Cocoa Flavanols May Boost Blood Flow In The Brain In Older People

A small clinical trial has shown that in older people, a diet supplemented with cocoa flavanols– naturally occurring compounds found in cocoa beans – may help blood flow in a brain region important for memory. The study is published on Sunday 26 October in the journal Nature Neuroscience online.

Researchers from Columbia University, New York University and MARS Inc recruited 37 healthy people aged 50-69 for the trial, which lasted for 12 weeks. At the start and end of the study, each participant was given an MRI scan to measure blood flow in the brain, and a series of cognitive tests to assess their thinking and memory. During the trial, the participants were divided into four groups that included either regular exercise and/or a diet high in a supplement containing cocoa flavanols:

  • High-flavanol diet and regular exercise (one hour four times a week)
  • High-flavanol diet and no exercise
  • Low-flavanol diet and regular exercise
  • Low-flavanol diet and no exercise

The researchers found that by the end of the study, those on a high-flavanol diet had increased blood flow in a region of the brain called the dentate gyrus, which is known to be important for memory formation. These groups also performed better on some cognitive tests at the end of the study, compared to those on the low-flavanol diet.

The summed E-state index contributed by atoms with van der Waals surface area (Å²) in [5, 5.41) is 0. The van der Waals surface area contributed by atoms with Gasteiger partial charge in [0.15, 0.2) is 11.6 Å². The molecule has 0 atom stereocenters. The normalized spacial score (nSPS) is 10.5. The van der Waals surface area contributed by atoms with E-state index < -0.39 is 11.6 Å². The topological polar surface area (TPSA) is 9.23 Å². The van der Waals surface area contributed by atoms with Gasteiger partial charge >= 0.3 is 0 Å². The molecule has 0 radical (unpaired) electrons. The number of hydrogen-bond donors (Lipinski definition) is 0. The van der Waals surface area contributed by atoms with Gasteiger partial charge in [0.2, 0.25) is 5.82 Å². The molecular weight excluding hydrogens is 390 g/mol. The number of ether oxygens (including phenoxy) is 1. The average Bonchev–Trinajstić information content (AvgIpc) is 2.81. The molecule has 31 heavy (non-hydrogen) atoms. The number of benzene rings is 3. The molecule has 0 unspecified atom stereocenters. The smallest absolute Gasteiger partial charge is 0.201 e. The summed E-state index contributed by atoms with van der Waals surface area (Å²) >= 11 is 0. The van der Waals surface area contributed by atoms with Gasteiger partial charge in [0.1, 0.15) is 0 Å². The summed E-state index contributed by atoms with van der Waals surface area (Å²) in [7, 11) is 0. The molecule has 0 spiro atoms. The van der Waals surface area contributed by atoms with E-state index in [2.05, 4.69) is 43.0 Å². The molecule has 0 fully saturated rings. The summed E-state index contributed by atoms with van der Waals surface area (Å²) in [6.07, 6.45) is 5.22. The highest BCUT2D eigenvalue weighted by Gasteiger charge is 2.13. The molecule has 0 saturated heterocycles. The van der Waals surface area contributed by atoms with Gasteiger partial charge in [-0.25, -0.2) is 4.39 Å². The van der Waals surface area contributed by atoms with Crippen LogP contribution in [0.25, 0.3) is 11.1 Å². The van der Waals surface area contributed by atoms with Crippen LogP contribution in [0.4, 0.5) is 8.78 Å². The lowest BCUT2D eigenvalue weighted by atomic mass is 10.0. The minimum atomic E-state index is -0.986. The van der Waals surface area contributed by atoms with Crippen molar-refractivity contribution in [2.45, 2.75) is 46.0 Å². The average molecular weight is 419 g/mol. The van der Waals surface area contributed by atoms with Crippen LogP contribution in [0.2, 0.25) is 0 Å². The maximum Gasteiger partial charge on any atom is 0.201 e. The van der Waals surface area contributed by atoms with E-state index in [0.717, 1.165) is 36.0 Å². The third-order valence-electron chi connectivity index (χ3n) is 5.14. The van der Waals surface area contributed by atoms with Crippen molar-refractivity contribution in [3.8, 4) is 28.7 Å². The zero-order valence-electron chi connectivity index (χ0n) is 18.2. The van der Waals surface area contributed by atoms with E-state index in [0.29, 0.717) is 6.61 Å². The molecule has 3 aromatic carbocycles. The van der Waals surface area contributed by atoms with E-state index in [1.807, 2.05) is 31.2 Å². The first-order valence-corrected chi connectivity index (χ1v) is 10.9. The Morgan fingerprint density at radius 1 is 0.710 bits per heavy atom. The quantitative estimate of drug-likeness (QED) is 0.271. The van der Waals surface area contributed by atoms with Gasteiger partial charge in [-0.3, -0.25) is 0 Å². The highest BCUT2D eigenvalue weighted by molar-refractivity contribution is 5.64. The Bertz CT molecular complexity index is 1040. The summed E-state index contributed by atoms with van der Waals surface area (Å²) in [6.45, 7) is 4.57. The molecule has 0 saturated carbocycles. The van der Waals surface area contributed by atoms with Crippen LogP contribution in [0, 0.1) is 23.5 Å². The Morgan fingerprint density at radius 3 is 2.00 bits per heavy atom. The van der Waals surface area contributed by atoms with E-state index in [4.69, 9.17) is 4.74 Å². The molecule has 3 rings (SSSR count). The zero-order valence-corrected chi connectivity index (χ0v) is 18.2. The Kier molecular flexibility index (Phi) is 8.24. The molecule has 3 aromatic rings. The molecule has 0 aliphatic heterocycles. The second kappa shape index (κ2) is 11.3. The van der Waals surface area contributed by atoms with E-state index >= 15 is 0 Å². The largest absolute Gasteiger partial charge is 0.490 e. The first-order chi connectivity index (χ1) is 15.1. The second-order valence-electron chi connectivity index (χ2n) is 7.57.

Dr Simon Ridley, Head of Research at Alzheimer’s Research UK, the UK’s leading dementia research charity, said:
“This very small trial highlights some possible effects of flavanols found in cocoa beans over a short time period, but we’d need to see much longer, large-scale studies to fully understand whether a diet high in these flavanols could boost cognition in old age. We also don’t know how meaningful the improvements measured in the tests used here would be for people in their daily lives. This study didn’t look at dementia, and we can’t know from this research whether a diet high in cocoa would have any effect in either preventing or delaying the onset of the condition. The supplement used in this study was specially formulated from cocoa beans, so people shouldn’t take this as a sign to stock up on chocolate bars.

“Continued investment in research is crucial to find ways to protect the brain and prevent the diseases that cause dementia. Although there’s currently no certain way to prevent dementia, research shows that a healthy lifestyle can help reduce the risk of the condition. A healthy diet, regular exercise, not smoking, and keeping blood pressure and weight in check can all help lower the risk of dementia.”